Seahawks quarterback Russell Wilson has a bit of a turnover problem. It’s nothing to be alarmed about yet, but it’s definitely something to watch.
Warning: Blasphemy is about to ensue.
In T-minus three paragraphs, a slight critique of Russell Wilson will commence, so do whatever you must to prepare.
Don’t worry, I understand that the Seahawks would be toast without their quarterback. I acknowledge that they would have one fewer Super Bowl win if Wilson didn’t exist.
I agree wholeheartedly that No. 3 earned every cent of his $60 million in guaranteed money, but I also have a suggestion.
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Russ — stop giving the other team the ball.
Dating to last year’s NFC Championship Game, Wilson has nine turnovers in his past six games. And the one time he preserved the football for all four quarters came last week against the Chicago Bears, which was free of any stressful circumstance.
Other than that, there has been at least one crucial giveaway in a series of games all decided in the final two minutes. We know that RW is all about philanthropy, but dude — that has gotta have its limits.
Possession-protection, of course, hasn’t always been a shortcoming for Wilson. Last regular season, his seven interceptions and zero fumbles lost combined for the fewest QB turnovers in the NFL.
Did it help that the Seahawks recovered all 11 of his fumbles — the third-most in the league — or that he had fewer passing attempts than any of the 16 quarterbacks who played every game? Absolutely. But the point is that, until recently, a Russell Wilson turnover was an exception.
Now it’s inching closer to an expectation.
Obviously, you can’t overlook the 26-year-old’s style of play when evaluating his performance. He is a scrambling quarterback who, by design, holds on to the ball far longer than your prototypical NFL QB. Peruse NBA statistics for one day, and you’ll find that the elite players often top the league in turnovers. It’s basic math — the more the ball is in your hands, the more likely you are to cough it up.
You also can’t ignore the duress Wilson has been operating under lately. It’s like he’s playing touch football and the defense is allowed to blitz every time.
The offensive line has offered squat for protection, forcing Russell to make some of the most dazzling improvisations in any entertainment arena, let alone sport. Still, though there have been countless times he has been unreal, there have been plenty of times he’s just been unreliable.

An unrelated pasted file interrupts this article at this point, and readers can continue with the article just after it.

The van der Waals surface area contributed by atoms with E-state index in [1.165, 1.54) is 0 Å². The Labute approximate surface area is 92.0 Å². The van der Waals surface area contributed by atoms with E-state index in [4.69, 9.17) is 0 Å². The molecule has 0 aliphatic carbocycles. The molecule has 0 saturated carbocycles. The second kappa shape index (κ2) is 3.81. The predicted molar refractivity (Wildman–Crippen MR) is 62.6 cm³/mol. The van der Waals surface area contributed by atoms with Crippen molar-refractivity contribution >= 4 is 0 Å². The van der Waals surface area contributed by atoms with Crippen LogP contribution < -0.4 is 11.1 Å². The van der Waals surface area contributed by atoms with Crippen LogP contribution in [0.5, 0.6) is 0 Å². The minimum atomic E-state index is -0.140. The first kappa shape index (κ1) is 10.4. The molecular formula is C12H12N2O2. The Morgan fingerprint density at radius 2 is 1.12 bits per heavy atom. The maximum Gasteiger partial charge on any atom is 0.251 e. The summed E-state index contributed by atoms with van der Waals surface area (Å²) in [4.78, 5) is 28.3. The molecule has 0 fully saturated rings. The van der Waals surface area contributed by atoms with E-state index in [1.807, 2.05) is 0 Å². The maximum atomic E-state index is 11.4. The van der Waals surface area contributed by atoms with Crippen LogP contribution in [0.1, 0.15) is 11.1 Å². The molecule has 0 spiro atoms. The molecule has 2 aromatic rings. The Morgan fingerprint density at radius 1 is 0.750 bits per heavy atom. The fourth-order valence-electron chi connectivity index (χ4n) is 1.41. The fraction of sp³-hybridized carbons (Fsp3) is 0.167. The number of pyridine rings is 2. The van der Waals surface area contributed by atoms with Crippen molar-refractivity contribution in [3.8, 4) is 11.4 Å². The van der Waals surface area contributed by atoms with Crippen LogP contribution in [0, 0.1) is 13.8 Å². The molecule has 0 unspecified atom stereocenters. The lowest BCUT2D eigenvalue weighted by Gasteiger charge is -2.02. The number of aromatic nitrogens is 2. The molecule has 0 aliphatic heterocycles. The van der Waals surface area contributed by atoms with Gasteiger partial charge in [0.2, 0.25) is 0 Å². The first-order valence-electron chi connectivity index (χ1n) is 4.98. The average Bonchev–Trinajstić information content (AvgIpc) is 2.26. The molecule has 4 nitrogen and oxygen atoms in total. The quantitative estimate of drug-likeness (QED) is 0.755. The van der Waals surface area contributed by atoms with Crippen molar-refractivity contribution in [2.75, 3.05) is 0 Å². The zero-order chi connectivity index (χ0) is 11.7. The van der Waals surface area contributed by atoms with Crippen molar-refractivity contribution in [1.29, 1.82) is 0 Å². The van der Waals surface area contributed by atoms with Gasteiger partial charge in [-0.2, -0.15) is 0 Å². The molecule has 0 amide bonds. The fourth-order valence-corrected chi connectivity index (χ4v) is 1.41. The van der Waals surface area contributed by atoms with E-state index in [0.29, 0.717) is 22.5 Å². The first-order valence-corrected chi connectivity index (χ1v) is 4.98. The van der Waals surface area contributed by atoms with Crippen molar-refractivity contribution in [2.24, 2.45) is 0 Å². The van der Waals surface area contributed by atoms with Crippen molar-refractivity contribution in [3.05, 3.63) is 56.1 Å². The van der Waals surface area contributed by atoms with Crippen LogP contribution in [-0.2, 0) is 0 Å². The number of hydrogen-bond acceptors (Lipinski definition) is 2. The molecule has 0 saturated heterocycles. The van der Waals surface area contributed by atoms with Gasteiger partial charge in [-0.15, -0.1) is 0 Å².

Wilson threw four interceptions vs. the Packers in last year’s NFC Championship Game but got a reprieve when the Seahawks recovered an onside kick that spawned the comeback of the decade. He threw a goal-line pick in the Super Bowl two weeks later but was pardoned when the media crucified Pete Carroll and offensive coordinator Darrell Bevell for the play call.
Wilson threw a second-quarter interception in an overtime loss to St. Louis in Week 1, a fourth-quarter interception while trailing Green Bay by seven in Week 2, and Monday night he lost two fumbles in the fourth quarter that should have cost the Seahawks the game.
They didn’t. Everyone talks about the tacklers Wilson is able to get away from, but what about the mistakes he’s been able to get away with?
This isn’t to say Russell shows no accountability. Quite the opposite. Asked about the two fumbles Monday night, he answered: “I’ve got to do a better job.”
This isn’t to say that the Seahawks aren’t exponentially better with Wilson behind center. You can maybe count on two hands the number of NFL quarterbacks capable of leading their teams to a Super Bowl, and Wilson is one of them. Even amid his struggles, Wilson’s 71.7 completion percentage this year is seven points higher than his career mark. All the praise he gets is warranted.
But so is the criticism.
Right now, Russell appears to have a bit of a turnover problem. It’s nothing to be alarmed about yet, but definitely something to watch.
The Seahawks still are in excellent hands with Wilson at quarterback — as long as he keeps his opponents’ hands off the ball.